Originally published in CBN News
“It was pure chaos.” That’s how Natasha Boom, Orphan’s Promise’s regional manager for Europe, described the Polish border, where women, children, and families continue to flee following Russia’s brutal invasion of Ukraine.
From traumatised kids screaming to allegations that human traffickers are posing as pastors and trying to abduct children, difficulties and horrors plague Ukrainian refugees.
Human trafficking at the border
During a special live prayer event Friday hosted by CBN News, Boom described the many scenes she recently observed on the border, including a mother who had tied a rope around her girls for fear of them being taken.
“This one mother … she had a rope tied around her waist with four little girls probably under the age of five wrapped around it because there [is] risk of traffickers and she didn’t want to fall asleep with her children there,” she said.
Boom continued: “The border guards were some of the most incredible people I met. Some of them haven’t slept because they wanted to stay awake to protect the children.”
The aid worker said the trafficking issue is the “biggest prayer request at the moment,” especially considering how many of these children and families are at risk.
“We heard reports on the ground this week regarding traffickers pretending to be pastors and turning up with minibusses and coaches,” Boom said. “Some of the border guards said, ‘There are traffickers here, but how do we know? There are thousands of people.’”
She said the situation is complicated and asked the public to pray for these unimaginable evils to be thwarted.
“That is one of my biggest prayer requests … that this evil can be exposed for what it is,” Boom said. “That children would be spared.”
Watch her discuss these tragic issues:
Chaos on the ground
Boom, who joined The 700 Club co-host and Orphans Promise founder Terry Meeuwsen, fellow regional manager Olga Buznitska, and Orphans Promise director of operations Nataliya Khomyak for the prayer event, explained some of the other heart-breaking situations with which these refugees are faced.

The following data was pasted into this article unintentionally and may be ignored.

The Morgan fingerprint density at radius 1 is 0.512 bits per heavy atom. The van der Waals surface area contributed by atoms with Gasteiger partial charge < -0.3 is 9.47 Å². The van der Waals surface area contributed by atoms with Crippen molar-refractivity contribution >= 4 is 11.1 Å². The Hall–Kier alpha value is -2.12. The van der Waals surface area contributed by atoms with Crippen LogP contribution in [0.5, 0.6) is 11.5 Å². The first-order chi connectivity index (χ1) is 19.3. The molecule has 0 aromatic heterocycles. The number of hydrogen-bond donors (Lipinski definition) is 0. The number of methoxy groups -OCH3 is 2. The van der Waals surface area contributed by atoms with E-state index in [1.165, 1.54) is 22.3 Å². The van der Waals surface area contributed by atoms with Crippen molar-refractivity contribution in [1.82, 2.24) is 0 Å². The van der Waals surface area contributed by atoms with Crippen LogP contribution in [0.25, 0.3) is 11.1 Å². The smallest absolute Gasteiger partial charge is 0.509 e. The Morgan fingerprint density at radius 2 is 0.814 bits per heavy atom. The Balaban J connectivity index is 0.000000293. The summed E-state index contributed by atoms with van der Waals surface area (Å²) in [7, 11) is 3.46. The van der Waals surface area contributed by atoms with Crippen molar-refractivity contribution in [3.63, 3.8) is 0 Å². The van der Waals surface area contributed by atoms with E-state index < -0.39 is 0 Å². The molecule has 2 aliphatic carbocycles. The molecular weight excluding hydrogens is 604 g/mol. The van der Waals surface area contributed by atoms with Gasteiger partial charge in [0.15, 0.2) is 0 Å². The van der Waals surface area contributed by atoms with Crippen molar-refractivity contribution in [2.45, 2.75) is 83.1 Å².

“It was unbelievable. I tried to prepare myself, but there’s nothing that can prepare you for seeing so many children so traumatized,” Boom said of the Polish border. “In about an hour, I saw thousands and thousands and thousands of children, babies, toddlers, lots of mothers, and it was chaos … it was pure chaos.”
Boom described seeing kids so traumatized they couldn’t speak; others were screaming. She recounted a tender moment she said she’ll never forget.
“One of the biggest privileges of my life so far was being able to make a bottle of milk for a 1-year-old who hadn’t had any milk for a week,” she said. “I will never, ever forget that moment.”
Amid the chaos and tragedy, though, Boom said there was an incredible miracle set into motion years before Russian President Vladimir Putin’s attack.
She said Orphans Promise has been able to readily meet the needs of refugees in the region due to a calling God placed on staff members’ hearts five to seven years ago.
“A lot of our Ukrainian Orphans Promise staff felt called by God to move to Poland, particularly the border of Poland a couple of years ago,” Boom explained. “And when they felt called, they didn’t understand why. And whenever they prayed, all of them got the same feeling and the same words: ‘If you knew, you wouldn’t be able to bear it.’”
The staff listened to God, and now their mission to serve — and that initial calling — is clear. Boom said they are now present, equipped, and helping kids and others through psychological and physical needs.
“God prepared staff ahead of time,” she said. “God really did go before us. That is the biggest miracle in all of this.”
Bravery amid uncertainty
Others like Buznitska, who is Ukrainian and remains in the country, described the fear and trepidation surrounding the uncertainty she and other aid workers face.
Still, she refuses to leave her nation and continues to help provide assistance to those in need. Buznitska shared how prayers have sustained her family, even amid uncertainty.
“The biggest need — it is prayers,” she said. “Prayers are working.”
Buznitska said her children are scared for their dad, fighting on the Ukrainian side. Sadly, the family has lost touch with relatives and friends who also fled. Buznitska said she and her children continue to trust in the Lord.
“We just trust God that He will protect us,” she said, sharing that there have been some miracle moments throughout the ordeal. “God’s presence is here. Some bombs [don’t explode]. After this war, we will sit together and spend a lot of time sharing a lot of amazing testimonies — how big is our God.”
Watch the powerful prayer event in its entirety:
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